Miami Piano Man Irving Fields Still Plays Six Nights A Week In NYC -- At Age 97

Before Irving Fields dominated the 88's here in the 1930's -- Miamians thought a gig was a way to flay fish.

Irving and his brother Murray headed to Henry Flagler's Royal Palm Hotel to get a gig as pianist and band leader. Murray flirted with a woman sitting next to them. She was the hotel's social director. She asked Irving to play the piano (he was wearing his wet bathing suit) and he played his heart out. For that, they got hired for $25.

Learning to play the piano when he was just 8, makes me wonder how many people who danced to his compositions, "Miami Beach Rhumba" and "Managua, Nicaragua", would have been impressed with his creds. He originally wrote "Rhumba" as a French waltz.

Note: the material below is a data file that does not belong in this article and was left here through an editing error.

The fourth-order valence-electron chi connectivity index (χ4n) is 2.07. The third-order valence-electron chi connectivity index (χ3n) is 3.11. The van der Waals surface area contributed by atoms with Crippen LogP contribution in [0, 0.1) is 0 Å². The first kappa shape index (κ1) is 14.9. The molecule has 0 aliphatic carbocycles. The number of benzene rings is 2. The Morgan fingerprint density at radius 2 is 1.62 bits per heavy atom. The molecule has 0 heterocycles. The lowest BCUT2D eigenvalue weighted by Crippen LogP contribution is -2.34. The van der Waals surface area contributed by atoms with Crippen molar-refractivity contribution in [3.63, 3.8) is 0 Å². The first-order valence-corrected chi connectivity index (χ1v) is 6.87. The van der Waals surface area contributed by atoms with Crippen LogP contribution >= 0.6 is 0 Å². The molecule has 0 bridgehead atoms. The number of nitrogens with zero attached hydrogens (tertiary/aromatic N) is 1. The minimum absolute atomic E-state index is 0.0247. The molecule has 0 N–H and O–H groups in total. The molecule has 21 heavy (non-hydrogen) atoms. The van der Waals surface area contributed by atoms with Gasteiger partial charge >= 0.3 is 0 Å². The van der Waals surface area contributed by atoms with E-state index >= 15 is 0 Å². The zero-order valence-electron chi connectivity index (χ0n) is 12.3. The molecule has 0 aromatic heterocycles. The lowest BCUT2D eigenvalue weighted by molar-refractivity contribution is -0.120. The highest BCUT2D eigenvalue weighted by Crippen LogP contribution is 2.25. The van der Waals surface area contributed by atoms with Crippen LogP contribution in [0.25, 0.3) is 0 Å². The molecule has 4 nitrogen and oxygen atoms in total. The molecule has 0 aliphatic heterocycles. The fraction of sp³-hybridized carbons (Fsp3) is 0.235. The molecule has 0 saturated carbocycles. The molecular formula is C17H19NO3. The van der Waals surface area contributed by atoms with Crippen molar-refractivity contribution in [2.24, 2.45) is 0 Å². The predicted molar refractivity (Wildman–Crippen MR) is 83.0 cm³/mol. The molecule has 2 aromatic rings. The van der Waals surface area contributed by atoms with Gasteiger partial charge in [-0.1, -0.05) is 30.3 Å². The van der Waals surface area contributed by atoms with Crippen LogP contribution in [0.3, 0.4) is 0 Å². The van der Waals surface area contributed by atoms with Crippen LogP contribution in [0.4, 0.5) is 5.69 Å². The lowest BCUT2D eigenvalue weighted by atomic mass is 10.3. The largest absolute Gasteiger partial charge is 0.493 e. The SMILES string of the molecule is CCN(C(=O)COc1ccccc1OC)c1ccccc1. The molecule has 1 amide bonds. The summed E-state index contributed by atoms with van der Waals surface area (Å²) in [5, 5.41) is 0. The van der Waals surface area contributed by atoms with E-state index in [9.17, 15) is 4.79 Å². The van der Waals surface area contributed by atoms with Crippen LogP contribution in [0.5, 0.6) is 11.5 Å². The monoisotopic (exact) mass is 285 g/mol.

"As soon as I changed the rhythm, everybody went out on the dance floor. There was a Latin craze." Xavier Cugat led his band to play the hit and then Carmen Miranda, the Brazilian samba singer, made it her own. It became Irving Fields signature song.

In 1947, he wrote "Managua, Nicaragua" and turned the song over to his lyricist, Albert Gamse. That year the song hit No. 1 on the Hit Parade and stayed there 14 weeks. Frank Sinatra even crooned it.

He says working with his sister Peppy Fields on her radio show was his favorite part of living in Miami. Fields has played Carnegie Hall and was featured on Ed Sullivan show, Jackie Gleason's show and "Live with Regis Philbin."